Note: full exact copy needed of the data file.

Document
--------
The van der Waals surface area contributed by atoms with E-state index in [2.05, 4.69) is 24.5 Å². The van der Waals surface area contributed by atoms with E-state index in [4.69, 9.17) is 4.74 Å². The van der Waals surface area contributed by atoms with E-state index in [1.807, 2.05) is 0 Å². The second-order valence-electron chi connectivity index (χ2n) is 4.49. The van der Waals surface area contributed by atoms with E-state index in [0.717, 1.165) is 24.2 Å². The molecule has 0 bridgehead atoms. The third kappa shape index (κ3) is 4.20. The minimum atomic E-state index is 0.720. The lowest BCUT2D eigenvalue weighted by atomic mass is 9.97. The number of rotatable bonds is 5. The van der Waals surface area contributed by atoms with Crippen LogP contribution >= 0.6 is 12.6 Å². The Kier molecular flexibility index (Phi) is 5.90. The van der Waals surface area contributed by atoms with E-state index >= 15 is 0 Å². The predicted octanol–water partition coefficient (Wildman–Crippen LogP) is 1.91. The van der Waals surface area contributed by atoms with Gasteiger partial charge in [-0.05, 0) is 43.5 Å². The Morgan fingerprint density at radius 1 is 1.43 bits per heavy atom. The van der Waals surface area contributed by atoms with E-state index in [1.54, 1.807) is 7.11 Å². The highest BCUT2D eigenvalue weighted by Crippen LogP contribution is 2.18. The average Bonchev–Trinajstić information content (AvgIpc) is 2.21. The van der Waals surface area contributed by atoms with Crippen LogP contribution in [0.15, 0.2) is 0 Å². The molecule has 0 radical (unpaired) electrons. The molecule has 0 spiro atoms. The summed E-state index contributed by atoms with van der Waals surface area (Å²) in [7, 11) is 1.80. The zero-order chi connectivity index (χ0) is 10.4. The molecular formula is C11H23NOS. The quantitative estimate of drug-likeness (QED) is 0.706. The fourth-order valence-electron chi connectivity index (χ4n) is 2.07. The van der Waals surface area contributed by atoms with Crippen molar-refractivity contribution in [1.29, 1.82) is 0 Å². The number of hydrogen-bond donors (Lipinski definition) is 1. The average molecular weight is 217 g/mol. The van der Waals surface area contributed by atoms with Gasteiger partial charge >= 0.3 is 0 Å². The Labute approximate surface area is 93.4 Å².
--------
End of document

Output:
The van der Waals surface area contributed by atoms with E-state index in [2.05, 4.69) is 24.5 Å². The van der Waals surface area contributed by atoms with E-state index in [4.69, 9.17) is 4.74 Å². The van der Waals surface area contributed by atoms with E-state index in [1.807, 2.05) is 0 Å². The second-order valence-electron chi connectivity index (χ2n) is 4.49. The van der Waals surface area contributed by atoms with E-state index in [0.717, 1.165) is 24.2 Å². The molecule has 0 bridgehead atoms. The third kappa shape index (κ3) is 4.20. The minimum atomic E-state index is 0.720. The lowest BCUT2D eigenvalue weighted by atomic mass is 9.97. The number of rotatable bonds is 5. The van der Waals surface area contributed by atoms with Crippen LogP contribution >= 0.6 is 12.6 Å². The Kier molecular flexibility index (Phi) is 5.90. The van der Waals surface area contributed by atoms with E-state index >= 15 is 0 Å². The predicted octanol–water partition coefficient (Wildman–Crippen LogP) is 1.91. The van der Waals surface area contributed by atoms with Gasteiger partial charge in [-0.05, 0) is 43.5 Å². The Morgan fingerprint density at radius 1 is 1.43 bits per heavy atom. The van der Waals surface area contributed by atoms with E-state index in [1.54, 1.807) is 7.11 Å². The highest BCUT2D eigenvalue weighted by Crippen LogP contribution is 2.18. The average Bonchev–Trinajstić information content (AvgIpc) is 2.21. The van der Waals surface area contributed by atoms with Crippen LogP contribution in [0.15, 0.2) is 0 Å². The molecule has 0 radical (unpaired) electrons. The molecule has 0 spiro atoms. The summed E-state index contributed by atoms with van der Waals surface area (Å²) in [7, 11) is 1.80. The zero-order chi connectivity index (χ0) is 10.4. The molecular formula is C11H23NOS. The quantitative estimate of drug-likeness (QED) is 0.706. The fourth-order valence-electron chi connectivity index (χ4n) is 2.07. The van der Waals surface area contributed by atoms with Crippen molar-refractivity contribution in [1.29, 1.82) is 0 Å². The number of hydrogen-bond donors (Lipinski definition) is 1. The average molecular weight is 217 g/mol. The van der Waals surface area contributed by atoms with Gasteiger partial charge >= 0.3 is 0 Å². The Labute approximate surface area is 93.4 Å².